The gallery reacts after Gupta-owned company Oakbay lost an attempt to interdict the Bank of Baroda from closing their bank accounts on Thursday. Picture: ALAISTER RUSSELL/THE TIMES
The gallery reacts after Gupta-owned company Oakbay lost an attempt to interdict the Bank of Baroda from closing their bank accounts on Thursday. Picture: ALAISTER RUSSELL/THE TIMES

Hours after the High Court in Pretoria dismissed the Guptas’ application for an urgent interdict to stop the Bank of Baroda closing their bank accounts, civic group Outa said it would file an urgent interdict to compel the bank to freeze R1.75bn in rehabilitation funds for the Optimum and Koornfontein collieries.

The High Court in Pretoria has dismissed the Gupta’s application for an urgent interdict to stop the Bank of Baroda from closing their bank accounts.

The Guptas’ high court application was dismissed with costs on Thursday.

Judge Hans Fabricius said the Gupta companies had not pleaded a cause of action based on provisions of Section 34 of the Constitution.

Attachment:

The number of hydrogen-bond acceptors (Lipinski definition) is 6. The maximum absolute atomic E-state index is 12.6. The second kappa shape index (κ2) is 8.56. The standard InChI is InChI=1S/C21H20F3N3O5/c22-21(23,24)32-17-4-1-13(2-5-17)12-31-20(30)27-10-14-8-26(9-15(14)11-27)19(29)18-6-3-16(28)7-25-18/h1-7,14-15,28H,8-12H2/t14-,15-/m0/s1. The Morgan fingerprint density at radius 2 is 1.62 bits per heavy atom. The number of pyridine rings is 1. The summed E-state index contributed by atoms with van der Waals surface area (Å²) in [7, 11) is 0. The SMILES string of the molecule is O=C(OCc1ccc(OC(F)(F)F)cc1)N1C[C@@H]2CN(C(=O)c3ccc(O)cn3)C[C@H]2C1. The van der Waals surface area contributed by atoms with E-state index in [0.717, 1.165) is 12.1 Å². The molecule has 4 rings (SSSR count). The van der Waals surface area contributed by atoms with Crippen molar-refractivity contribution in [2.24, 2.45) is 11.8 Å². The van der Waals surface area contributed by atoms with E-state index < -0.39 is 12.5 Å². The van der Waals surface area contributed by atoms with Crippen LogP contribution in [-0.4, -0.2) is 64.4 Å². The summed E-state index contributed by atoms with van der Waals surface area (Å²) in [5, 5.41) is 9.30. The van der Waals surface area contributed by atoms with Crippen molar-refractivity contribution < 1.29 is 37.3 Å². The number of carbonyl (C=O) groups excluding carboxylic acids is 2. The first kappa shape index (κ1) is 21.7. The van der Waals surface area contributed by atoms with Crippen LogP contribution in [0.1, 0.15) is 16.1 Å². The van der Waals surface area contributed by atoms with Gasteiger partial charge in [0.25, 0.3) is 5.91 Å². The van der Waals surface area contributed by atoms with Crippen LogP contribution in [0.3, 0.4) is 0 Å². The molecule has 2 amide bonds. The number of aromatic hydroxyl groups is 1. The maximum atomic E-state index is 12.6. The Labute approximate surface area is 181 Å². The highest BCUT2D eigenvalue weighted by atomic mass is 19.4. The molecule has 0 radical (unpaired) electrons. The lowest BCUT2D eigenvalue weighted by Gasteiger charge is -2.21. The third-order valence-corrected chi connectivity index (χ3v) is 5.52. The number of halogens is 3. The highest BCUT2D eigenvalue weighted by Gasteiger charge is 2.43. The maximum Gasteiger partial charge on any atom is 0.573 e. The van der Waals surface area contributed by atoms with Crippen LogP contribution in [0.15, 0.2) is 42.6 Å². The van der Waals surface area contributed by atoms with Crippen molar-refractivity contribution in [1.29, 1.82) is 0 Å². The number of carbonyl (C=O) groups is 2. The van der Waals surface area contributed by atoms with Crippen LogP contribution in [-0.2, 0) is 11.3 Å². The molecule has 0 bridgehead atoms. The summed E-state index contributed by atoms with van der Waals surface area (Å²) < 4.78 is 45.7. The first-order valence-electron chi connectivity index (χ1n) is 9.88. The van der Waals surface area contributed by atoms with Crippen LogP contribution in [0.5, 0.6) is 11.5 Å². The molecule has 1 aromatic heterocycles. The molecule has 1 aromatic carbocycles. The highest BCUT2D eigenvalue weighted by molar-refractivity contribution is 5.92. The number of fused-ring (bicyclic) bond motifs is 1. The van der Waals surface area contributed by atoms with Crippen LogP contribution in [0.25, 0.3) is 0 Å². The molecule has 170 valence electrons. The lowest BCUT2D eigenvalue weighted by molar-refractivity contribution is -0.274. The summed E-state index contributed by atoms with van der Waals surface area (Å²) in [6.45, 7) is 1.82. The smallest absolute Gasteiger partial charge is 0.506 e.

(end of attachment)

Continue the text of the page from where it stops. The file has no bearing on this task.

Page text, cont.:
"In our law there is no recognised cause of action for an 'interim-interim' interdict based on requirements other than those recognised at common law for an interim interdict," he said.

About 20 Gupta-owned companies had approached the court after Bank of Baroda gave the family three months notice of the closures‚ which are due to come into effect at the end of September.

Outa said on Thursday that it would file its application later in the day, and expected it to be heard within days.

“We want to ensure that this money doesn’t leave the country or find its way into the Gupta family’s pockets,” said Outa’s Ben Theron.

The Department of Mineral Resources gave an assurance about three weeks ago that the rehabilitation funds — intended to rehabilitate the areas surrounding the mines when mining activities cease — were intact.

That was in response to an inquiry from Outa.

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